I’m not exactly sure when I became
obsessed fascinated with the life of Laura Ingalls Wilder, but I’ve had a relationship (in my head) with her for as long as I can remember.
Just 60 Miles
Sitting on the shelf in my living room, there is a collection of 30+ books either written by Laura or written about her. When I realized our planned Route 66 was going to take us just 60 miles from the Laura Ingalls Wilder historic home and museum in Mansfield, MO – well, it was a no-brainer.
Meeting Laura Ingalls Wilder
Before meeting with our docent, we bought our tickets to tour the home and watched a brief introductory video. It’s an awesome feeling when you are standing in the moment of a long-time wish and I wanted to soak up every moment. As I stepped through the kitchen door I stepped back in time, for about 2 minutes, and then it hit me – the whines and fussing of a naughty rugrat in a stroller.
Oh no, no, no, I didn’t drive this far, to meet Laura, to have to listen to this little squirt for the next hour, no way. First, I whispered to Abi that I waited most of my adult life to be there and I was so not going to put up with this, and then I whispered to the docent that we were going back to the museum and would take a different tour. I explained to the woman behind the desk why we wanted to be on another tour and she was very nice about it, even apologized saying it was something they dealt with every day.
The House that Laura & Almanzo Built
Anyway, we took the next tour and it was great. I felt lucky that I got to see the first two rooms twice. Unfortunately, the upstairs is closed to tours. The house was in pristine condition and just as it was when Laura passed away, (1957) with her notes and stationary on the dining room table. The rock fireplace, the little library, Laura’s writing desk, the furniture made by Almanzo, it was all there. I could have spent 1/2 the day taking in every detail but of course they keep you moving.
Pa’s Fiddle & Laura’s Lap Desk
After the tour we went back and browsed the museum and it was amazing to see all of the things I have read about for years. Some of the pieces were in such good condition, such as Pa’s fiddle, which was well over 100 years old. Laura’s lap desk built by Almanzo that traveled with them to Missouri, in which the $100 bill that was used to purchase their farm had become wedged between two pieces of wood and out of sight. It was all there. I’m always in such awe when a family preserves their history.
The Little Rock House
About a mile from the main house sits the little modern rock house that Laura’s daughter, Rose Wilder Lane, built for her parents.
Taken from a plaque on the property
“In 1928, after living abroad for several years, Rose Wilder Lane returned to her childhood home on Rocky Ridge Farm. With proceeds from her writing Rose built her parents a modern house. The keys were presented to Laura and Almanzo at Christmas, and Rose continued to live in the white farmhouse. By 1936 Rose had left Missouri for New York City. Her parents then returned to their original home. This part of the farm was sold. In 1990, the Wilder Association purchased the property. After restoration, the house was dedicated in 1997.”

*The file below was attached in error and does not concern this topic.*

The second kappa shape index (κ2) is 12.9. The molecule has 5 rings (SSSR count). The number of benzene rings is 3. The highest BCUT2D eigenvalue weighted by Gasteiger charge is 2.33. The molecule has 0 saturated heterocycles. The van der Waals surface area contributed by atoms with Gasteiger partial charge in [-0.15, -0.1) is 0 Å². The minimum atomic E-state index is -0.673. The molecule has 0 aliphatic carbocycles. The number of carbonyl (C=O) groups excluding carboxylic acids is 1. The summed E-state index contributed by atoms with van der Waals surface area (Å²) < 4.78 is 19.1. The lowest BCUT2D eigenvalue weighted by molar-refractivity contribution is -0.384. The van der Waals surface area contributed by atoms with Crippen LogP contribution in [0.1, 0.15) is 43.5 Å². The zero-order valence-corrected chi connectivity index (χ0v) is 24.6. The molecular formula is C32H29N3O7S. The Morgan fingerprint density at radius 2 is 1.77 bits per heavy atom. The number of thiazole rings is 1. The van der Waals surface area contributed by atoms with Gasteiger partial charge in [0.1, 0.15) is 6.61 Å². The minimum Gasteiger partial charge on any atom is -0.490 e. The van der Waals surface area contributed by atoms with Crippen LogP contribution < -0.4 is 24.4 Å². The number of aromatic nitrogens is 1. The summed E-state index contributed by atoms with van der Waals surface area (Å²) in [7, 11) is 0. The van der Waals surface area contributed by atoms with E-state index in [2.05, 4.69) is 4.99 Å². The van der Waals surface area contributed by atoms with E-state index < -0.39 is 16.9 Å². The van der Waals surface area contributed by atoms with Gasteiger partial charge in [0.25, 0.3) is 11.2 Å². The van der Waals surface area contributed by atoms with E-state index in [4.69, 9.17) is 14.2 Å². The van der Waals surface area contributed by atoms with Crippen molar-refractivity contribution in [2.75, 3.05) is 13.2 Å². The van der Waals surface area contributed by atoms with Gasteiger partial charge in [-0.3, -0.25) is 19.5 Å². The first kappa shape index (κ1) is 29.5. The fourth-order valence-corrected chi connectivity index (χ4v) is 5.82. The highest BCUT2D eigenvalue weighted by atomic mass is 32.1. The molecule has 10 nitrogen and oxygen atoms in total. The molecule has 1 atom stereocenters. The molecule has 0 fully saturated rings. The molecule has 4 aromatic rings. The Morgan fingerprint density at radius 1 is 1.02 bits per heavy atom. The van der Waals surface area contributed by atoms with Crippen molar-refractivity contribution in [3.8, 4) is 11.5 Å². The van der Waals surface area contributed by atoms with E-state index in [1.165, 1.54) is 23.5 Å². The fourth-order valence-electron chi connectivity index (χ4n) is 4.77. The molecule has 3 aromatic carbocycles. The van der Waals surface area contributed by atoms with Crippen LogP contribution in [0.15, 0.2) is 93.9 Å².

*Note: Did you know that Rose Wilder Lane was actually highly regarded in the world of journalism? Rose was actually getting ready to leave for Vietnam to cover the war when she passed away.
Becoming Laura Ingalls Wilder
One of the best books I’ve read about Laura’s life was Becoming Laura Ingalls Wilder: The Woman Behind the Legend by John E. Miller. I think it presents a good factual view of her life. Laura was well into her 60’s when she started writing The Little House series of books and Rose was instrumental in editing the books and working with Laura to get them published. There are differing opinions about what role Rose actually took in bringing the books to life, and about the sometimes strained relationship between Laura and her daughter – both strong women in their own right – and I think the author presents a fair and objective perspective.
Update (2020): Prairie Fires: The American Dreams of Laura Ingalls Wilder is an outstanding biography and a recipient of the Pulizer Prize in 2018. I highly recommend the book.
From the 1860’s to the 1950’s
What fascinates me most about Laura is that she lived in such a time of change in this country. She walked in two centuries, from the 1860’s to the 1950’s. Think of the modernization of the world she witnessed and wrote about. From traveling in a covered wagon, to driving a car, to flying in an airplane.
There was a television series based on the life of Laura as a girl. However, pretty much after the first season the story lines were all Hollywood hype. Most of what was on the show never happened. There is a much better made for TV movie produced by Disney that presents a more factual story line.
So that about wraps up our side trip to Mansfield, MO – a quaint little town in the Ozarks – and the home of one of my top 5 favorite people I’d invite to dinner. To walk where Laura Ingalls Wilder walked, was huge for me. And, once back on Route 66 we made another side trip and visited the Ingalls Homestead in Independence, Kansas, which was another walk through history. It was still well-worth visiting although there isn’t as much to see on the homestead.
If You Go:
Laura Ingalls Wilder
Historic Home & Museum
3060 Highway A
Mansfield, Missouri 65704